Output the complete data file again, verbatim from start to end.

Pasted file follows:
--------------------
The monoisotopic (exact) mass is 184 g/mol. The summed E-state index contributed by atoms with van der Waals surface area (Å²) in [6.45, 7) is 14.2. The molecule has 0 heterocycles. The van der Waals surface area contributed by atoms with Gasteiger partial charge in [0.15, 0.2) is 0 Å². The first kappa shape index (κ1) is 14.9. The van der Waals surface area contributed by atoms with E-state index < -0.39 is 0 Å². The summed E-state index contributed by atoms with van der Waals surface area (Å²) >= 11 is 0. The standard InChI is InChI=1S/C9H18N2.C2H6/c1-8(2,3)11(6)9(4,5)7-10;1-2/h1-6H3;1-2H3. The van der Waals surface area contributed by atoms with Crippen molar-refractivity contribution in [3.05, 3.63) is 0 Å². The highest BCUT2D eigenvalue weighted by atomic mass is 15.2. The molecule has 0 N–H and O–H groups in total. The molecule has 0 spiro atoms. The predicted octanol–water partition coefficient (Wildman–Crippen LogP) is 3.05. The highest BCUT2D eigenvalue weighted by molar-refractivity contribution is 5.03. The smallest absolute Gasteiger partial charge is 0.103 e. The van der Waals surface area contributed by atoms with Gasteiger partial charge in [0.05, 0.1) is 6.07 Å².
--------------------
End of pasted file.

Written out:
The monoisotopic (exact) mass is 184 g/mol. The summed E-state index contributed by atoms with van der Waals surface area (Å²) in [6.45, 7) is 14.2. The molecule has 0 heterocycles. The van der Waals surface area contributed by atoms with Gasteiger partial charge in [0.15, 0.2) is 0 Å². The first kappa shape index (κ1) is 14.9. The van der Waals surface area contributed by atoms with E-state index < -0.39 is 0 Å². The summed E-state index contributed by atoms with van der Waals surface area (Å²) >= 11 is 0. The standard InChI is InChI=1S/C9H18N2.C2H6/c1-8(2,3)11(6)9(4,5)7-10;1-2/h1-6H3;1-2H3. The van der Waals surface area contributed by atoms with Crippen molar-refractivity contribution in [3.05, 3.63) is 0 Å². The highest BCUT2D eigenvalue weighted by atomic mass is 15.2. The molecule has 0 N–H and O–H groups in total. The molecule has 0 spiro atoms. The predicted octanol–water partition coefficient (Wildman–Crippen LogP) is 3.05. The highest BCUT2D eigenvalue weighted by molar-refractivity contribution is 5.03. The smallest absolute Gasteiger partial charge is 0.103 e. The van der Waals surface area contributed by atoms with Gasteiger partial charge in [0.05, 0.1) is 6.07 Å².